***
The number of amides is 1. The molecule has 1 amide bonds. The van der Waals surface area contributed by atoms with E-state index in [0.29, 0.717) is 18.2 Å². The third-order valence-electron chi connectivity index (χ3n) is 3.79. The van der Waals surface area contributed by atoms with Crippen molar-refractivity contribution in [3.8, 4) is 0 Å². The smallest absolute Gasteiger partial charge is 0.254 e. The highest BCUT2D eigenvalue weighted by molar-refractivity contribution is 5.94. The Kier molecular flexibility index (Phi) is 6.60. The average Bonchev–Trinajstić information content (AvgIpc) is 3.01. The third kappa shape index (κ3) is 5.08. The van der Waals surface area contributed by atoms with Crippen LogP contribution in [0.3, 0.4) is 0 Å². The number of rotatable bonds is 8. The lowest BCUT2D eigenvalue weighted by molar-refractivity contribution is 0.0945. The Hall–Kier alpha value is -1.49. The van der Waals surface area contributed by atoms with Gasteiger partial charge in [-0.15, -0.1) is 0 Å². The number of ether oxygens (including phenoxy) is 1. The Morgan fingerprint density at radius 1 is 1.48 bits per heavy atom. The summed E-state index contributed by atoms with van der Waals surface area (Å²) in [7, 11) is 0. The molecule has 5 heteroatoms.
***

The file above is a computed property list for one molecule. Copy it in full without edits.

The number of amides is 1. The molecule has 1 amide bonds. The van der Waals surface area contributed by atoms with E-state index in [0.29, 0.717) is 18.2 Å². The third-order valence-electron chi connectivity index (χ3n) is 3.79. The van der Waals surface area contributed by atoms with Crippen molar-refractivity contribution in [3.8, 4) is 0 Å². The smallest absolute Gasteiger partial charge is 0.254 e. The highest BCUT2D eigenvalue weighted by molar-refractivity contribution is 5.94. The Kier molecular flexibility index (Phi) is 6.60. The average Bonchev–Trinajstić information content (AvgIpc) is 3.01. The third kappa shape index (κ3) is 5.08. The van der Waals surface area contributed by atoms with Crippen LogP contribution in [0.3, 0.4) is 0 Å². The number of rotatable bonds is 8. The lowest BCUT2D eigenvalue weighted by molar-refractivity contribution is 0.0945. The Hall–Kier alpha value is -1.49. The van der Waals surface area contributed by atoms with Gasteiger partial charge in [-0.15, -0.1) is 0 Å². The number of ether oxygens (including phenoxy) is 1. The Morgan fingerprint density at radius 1 is 1.48 bits per heavy atom. The summed E-state index contributed by atoms with van der Waals surface area (Å²) in [7, 11) is 0. The molecule has 5 heteroatoms.